The number of company bankruptcies in Japan increased by 35 percent in 2023 compared to the previous year due to rising prices and labor costs, a local credit research company has reported.
According to a survey conducted by Tokyo Shoko Research Ltd., the number of bankrupt companies in Japan with debts exceeding 10 million yen (about 68,189 U.S. dollars) reached 8,690 in 2023. The total debt of bankrupt companies exceeded 24.026 trillion yen.
Small and medium-sized enterprises with fewer employees constitute the majority of bankruptcies, according to the report, noting that the number of companies with debts below 100 million yen accounted for 74.7 percent of the total number of bankruptcies.
Companies with debts exceeding 1 billion yen increased by 24 percent compared to the previous year, totaling 211 companies. Additionally, two companies had debts exceeding 100 billion yen.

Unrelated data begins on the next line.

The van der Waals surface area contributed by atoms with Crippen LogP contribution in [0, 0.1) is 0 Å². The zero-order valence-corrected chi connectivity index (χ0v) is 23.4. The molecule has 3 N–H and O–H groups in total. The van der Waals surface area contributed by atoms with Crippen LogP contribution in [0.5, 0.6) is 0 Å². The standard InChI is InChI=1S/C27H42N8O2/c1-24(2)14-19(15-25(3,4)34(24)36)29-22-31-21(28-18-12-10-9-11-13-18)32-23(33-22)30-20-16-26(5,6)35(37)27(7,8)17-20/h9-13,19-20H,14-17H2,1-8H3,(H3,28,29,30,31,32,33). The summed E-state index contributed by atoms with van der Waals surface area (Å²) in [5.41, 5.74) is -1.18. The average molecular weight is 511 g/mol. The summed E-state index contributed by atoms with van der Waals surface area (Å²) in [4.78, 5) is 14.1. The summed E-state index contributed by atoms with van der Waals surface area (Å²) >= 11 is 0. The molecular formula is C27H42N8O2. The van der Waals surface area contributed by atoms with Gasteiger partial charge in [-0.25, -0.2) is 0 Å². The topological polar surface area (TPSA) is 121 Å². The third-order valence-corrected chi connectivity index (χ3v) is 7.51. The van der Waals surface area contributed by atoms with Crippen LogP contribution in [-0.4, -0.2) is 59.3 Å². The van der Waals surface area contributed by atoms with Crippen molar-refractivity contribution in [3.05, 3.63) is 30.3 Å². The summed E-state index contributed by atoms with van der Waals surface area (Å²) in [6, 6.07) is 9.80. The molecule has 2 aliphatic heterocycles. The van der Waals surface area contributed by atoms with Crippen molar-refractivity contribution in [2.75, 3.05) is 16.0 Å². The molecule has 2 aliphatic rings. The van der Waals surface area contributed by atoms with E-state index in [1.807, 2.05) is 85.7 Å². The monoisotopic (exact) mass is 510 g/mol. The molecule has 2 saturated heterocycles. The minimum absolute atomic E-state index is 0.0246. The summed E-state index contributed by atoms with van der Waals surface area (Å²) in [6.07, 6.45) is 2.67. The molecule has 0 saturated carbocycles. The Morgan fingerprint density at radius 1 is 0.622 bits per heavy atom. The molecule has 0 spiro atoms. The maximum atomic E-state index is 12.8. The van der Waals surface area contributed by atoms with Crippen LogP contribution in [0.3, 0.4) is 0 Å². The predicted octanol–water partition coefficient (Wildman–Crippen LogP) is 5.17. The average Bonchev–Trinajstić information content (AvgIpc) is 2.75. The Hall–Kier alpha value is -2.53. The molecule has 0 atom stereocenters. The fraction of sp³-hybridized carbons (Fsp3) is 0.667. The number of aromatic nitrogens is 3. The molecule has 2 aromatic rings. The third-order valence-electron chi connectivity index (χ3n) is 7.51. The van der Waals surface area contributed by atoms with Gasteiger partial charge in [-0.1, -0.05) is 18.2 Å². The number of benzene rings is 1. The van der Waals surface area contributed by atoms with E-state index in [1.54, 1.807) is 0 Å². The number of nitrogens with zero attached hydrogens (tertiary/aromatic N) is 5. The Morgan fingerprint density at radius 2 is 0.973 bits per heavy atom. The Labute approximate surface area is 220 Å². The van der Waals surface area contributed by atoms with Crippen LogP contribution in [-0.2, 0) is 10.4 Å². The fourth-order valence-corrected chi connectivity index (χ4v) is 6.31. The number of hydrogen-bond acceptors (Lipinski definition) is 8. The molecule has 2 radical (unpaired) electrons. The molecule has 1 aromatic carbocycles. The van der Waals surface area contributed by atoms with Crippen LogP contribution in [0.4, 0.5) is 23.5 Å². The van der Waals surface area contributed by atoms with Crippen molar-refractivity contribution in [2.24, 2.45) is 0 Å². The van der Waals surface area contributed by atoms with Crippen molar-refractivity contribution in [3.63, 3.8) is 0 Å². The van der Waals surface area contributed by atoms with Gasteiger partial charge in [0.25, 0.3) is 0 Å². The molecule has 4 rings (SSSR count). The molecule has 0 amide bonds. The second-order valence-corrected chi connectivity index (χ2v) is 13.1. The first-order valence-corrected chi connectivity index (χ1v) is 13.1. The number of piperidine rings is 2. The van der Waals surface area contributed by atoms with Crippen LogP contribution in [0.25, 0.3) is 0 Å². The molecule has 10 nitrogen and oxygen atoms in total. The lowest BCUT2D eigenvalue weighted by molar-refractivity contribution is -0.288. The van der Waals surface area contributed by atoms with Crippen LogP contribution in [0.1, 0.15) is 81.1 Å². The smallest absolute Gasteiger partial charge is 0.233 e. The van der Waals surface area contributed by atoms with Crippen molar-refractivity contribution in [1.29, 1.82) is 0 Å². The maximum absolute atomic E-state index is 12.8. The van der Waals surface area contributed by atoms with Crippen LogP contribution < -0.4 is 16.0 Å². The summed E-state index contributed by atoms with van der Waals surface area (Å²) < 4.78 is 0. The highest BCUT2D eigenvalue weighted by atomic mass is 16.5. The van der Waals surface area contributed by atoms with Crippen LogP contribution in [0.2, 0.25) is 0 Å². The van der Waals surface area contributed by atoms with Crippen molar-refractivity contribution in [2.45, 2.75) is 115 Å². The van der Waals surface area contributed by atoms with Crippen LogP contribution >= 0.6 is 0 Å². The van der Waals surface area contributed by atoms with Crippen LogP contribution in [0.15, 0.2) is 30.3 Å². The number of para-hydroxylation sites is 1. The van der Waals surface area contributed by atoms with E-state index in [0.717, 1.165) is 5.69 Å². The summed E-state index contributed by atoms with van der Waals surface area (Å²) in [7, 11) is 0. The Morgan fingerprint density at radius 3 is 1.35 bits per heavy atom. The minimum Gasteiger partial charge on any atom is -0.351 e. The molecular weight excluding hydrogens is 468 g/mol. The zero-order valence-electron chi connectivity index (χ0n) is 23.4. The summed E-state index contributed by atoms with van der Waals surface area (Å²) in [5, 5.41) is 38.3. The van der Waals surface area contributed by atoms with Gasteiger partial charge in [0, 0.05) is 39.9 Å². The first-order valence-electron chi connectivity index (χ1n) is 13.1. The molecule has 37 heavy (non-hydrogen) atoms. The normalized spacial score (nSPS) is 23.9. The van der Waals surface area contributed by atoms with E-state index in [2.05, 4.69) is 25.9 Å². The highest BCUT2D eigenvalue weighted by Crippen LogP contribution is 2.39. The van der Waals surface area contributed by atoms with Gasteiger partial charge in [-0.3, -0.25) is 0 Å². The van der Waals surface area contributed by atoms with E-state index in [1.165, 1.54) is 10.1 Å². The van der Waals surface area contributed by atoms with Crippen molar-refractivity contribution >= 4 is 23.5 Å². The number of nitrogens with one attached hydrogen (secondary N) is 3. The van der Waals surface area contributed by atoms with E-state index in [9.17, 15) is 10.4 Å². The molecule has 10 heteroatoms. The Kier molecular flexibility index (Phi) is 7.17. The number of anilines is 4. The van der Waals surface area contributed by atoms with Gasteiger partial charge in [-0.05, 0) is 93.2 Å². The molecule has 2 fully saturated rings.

Analysts suggested that various factors contribute to the significant increase in bankruptcies. Many small and medium-sized enterprises, previously relying on interest-free and unsecured loans provided by the government during the COVID-19 pandemic, are now facing new challenges such as increased upstream costs, soaring labor costs, and a shortage of manpower, leading to operational difficulties and a breakdown in fund circulation.
The report suggested that the number of businesses facing difficulties in fund circulation is expected to continue to rise as after April of this year, the peak repayment period for preferential loans provided by the Japanese government to small and medium-sized enterprises during the pandemic is approaching.
It is also projected that the number of corporate bankruptcies in 2024 may exceed ten thousand. (1 U.S. dollar equals 146.69 Japanese yen)